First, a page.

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Version: ZIO 2.x


Websocket support can be added to your Http application using the same Http domain, something like this —

import zio.http._
import zio.socket._

val socket = Http.collectZIO[WebSocketChannelEvent] {
case ChannelEvent(ch, ChannelRead(WebSocketFrame.Text("foo"))) =>

val http = Http.collectZIO[Request] {
case Method.GET -> !! / "subscriptions" => socket.toSocketApp.toResponse

The WebSocket API leverages the already powerful Http domain to write web socket apps. The difference is that instead of collecting Request we collect ChannelEvent or more specifically WebSocketChannelEvent. And, instead of returning a Response we return Unit, because we use the channel (which is available in the event) to write content directly.


Essentially, whenever there is a connection created between a server and client a channel is created on both sides. The channel is a low level api that allows us to send and receive arbitrary messages.

When we upgrade a Http connection to WebSocket, we create a specialized channel that only allows websocket frames to be sent and received. The access to channel is available through the ChannelEvent api.


A ChannelEvent is an immutable, type-safe representation of an event that's happened on a channel, and it looks like this:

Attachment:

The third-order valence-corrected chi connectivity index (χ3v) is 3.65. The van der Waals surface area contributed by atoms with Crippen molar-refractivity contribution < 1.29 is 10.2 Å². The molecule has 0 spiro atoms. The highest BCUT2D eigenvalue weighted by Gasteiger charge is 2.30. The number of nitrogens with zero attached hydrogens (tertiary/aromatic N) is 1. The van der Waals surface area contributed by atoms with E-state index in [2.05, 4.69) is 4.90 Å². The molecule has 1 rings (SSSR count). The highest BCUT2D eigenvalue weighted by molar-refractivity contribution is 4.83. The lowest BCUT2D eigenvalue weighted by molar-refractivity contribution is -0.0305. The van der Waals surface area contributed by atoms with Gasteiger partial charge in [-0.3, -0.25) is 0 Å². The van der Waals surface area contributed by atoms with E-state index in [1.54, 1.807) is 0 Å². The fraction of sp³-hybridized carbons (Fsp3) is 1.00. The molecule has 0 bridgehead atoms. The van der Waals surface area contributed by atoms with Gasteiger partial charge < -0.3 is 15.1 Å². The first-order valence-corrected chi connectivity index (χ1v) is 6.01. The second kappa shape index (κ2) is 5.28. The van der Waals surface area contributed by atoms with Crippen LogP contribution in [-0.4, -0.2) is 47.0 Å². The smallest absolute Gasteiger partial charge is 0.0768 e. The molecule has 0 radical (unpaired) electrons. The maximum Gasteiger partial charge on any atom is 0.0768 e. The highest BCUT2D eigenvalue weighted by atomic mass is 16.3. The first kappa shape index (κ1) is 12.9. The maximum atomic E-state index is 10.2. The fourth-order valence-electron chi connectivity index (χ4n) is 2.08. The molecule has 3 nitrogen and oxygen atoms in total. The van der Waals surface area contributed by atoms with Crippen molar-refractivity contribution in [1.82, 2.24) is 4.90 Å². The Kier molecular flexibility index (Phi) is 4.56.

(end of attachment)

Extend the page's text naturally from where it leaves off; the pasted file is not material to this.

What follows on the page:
case class ChannelEvent[A, B](channel: Channel[A], event: Event[B])

It contains two elements — The Channel on which the event was triggered, and the actual Event that was triggered. The type param A on the Channel represents the kind of message one can write using the channel, and the type param B represents the kind of messages that can be received on the channel.

The type WebSocketChannelEvent is a type alias to ChannelEvent[WebsocketFrame, WebSocketFrame]. Meaning a channel that only accepts and produces WebSocketFrame typed messages.

Using Http

We can use Http.collect to select the events that we care about for our use case, like in the above example we are only interested in the ChannelRead event. There are other life cycle events such as ChannelRegistered and ChannelUnregistered that one might want to hook onto for some other use cases.

The main benefit of using Http is that one can write custom middlewares that can process incoming and outgoing messages, for example:

val userAction = Http.collect[ChannelEvent[Action, Command]] {
case CreateAccount(name, password) => ???
case DeleteAccount(id) => ???

val codec: Middleware[Any, Nothing, ChannelEvent[Action, Command], Unit, WebSocketChannelEvent, Unit]

val socket = userAction @@ codec


The Http that accepts WebSocketChannelEvent isn't enough to create a websocket connection. There are some other settings that one might need to configure in a websocket connection, things such as handshakeTimeout or subProtocol etc. For those purposes a Http of the type Http[R, E, WebSocketChannelEvent, Unit] needs to converted into a SocketApp using the toSocketApp method first, before it can be sent as a response. Consider the following example where we set a few additional properties for the websocket connection.

.withEncoder(SocketProtocol.subProtocol("json") ++ SocketProtocol.handshakeTimeout(5 seconds))